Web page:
Pharmaceuticals, Corporate Crime and Public Health

Pharmaceuticals, Corporate Crime and Public Health

Graham Dukes, John Braithwaite and J. P. Moloney

The pharmaceutical industry exists to serve the community, but over the years it has engaged massively in corporate crime, with the public footing the bill. This readable study by experts in medicine, law, criminology and public health documents the problems, ranging from false advertising and counterfeiting to corruption waste and overpricing, with unacceptable pressures on doctors, politicians, patients and the media. Uniquely, the book goes on to present a realistic and worldwide solution for the future, with positive policies encouraging honest dealing as well as partial privatization of enforcement and greater emphasis on creative research to develop the medicines that society needs most.

Chapter 4: The dark art of manipulation: The industry and its puppets

Graham Dukes, John Braithwaite and J. P. Moloney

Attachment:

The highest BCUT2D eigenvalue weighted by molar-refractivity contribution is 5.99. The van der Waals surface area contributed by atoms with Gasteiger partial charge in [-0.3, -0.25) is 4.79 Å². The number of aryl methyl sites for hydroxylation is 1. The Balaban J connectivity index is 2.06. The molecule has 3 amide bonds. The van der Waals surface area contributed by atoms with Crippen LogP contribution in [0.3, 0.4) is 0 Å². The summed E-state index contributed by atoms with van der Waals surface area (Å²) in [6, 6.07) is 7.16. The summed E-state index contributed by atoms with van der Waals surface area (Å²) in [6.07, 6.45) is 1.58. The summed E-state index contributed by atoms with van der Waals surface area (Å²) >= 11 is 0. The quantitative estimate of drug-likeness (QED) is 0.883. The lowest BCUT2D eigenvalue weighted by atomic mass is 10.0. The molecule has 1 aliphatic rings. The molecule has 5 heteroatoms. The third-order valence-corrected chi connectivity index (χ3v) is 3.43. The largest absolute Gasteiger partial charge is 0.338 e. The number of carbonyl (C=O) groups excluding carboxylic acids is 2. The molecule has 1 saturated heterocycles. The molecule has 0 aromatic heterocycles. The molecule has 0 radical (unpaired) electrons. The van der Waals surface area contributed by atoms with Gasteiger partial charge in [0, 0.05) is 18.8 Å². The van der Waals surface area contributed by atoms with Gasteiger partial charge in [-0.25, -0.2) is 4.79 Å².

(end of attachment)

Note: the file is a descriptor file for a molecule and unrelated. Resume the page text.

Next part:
Subjects: law - academic, biotechnology and pharmaceutical law, health law, social policy and sociology, health policy and economics

Extract

The verb “to manipulate” is used in several senses of which dictionaries duly take note. It is derived from the Latin term manipulus, meaning a handful; the body or object to be manipulated is in other words directly taken in hand in order to influence it. The process may be entirely open and necessary; the engineer, for example, is supposed to manipulate the controls of a machine in order to cause it to operate in an appropriate manner. However, there is also such a thing as covert manipulation; the Concise Oxford Dictionary recognizes this meaning of the term: to manipulate in this sense is to “manage (a person, situation etc.) to one’s own advantage, especially unfairly or unscrupulously”. It is in the latter sense that we use the term in this chapter. In examining these matters one needs to appreciate that the processes of good governance and honest health care must be open to helpful influences from any quarter. To that end there are consultative committees, hearings and opportunities for lobbying by any relevant party, whether that party represents business, science, the professions or any other interest. The essential element in such provisions is openness; one must know that the lobbying is taking place, the parties involved, the content and the outcome.

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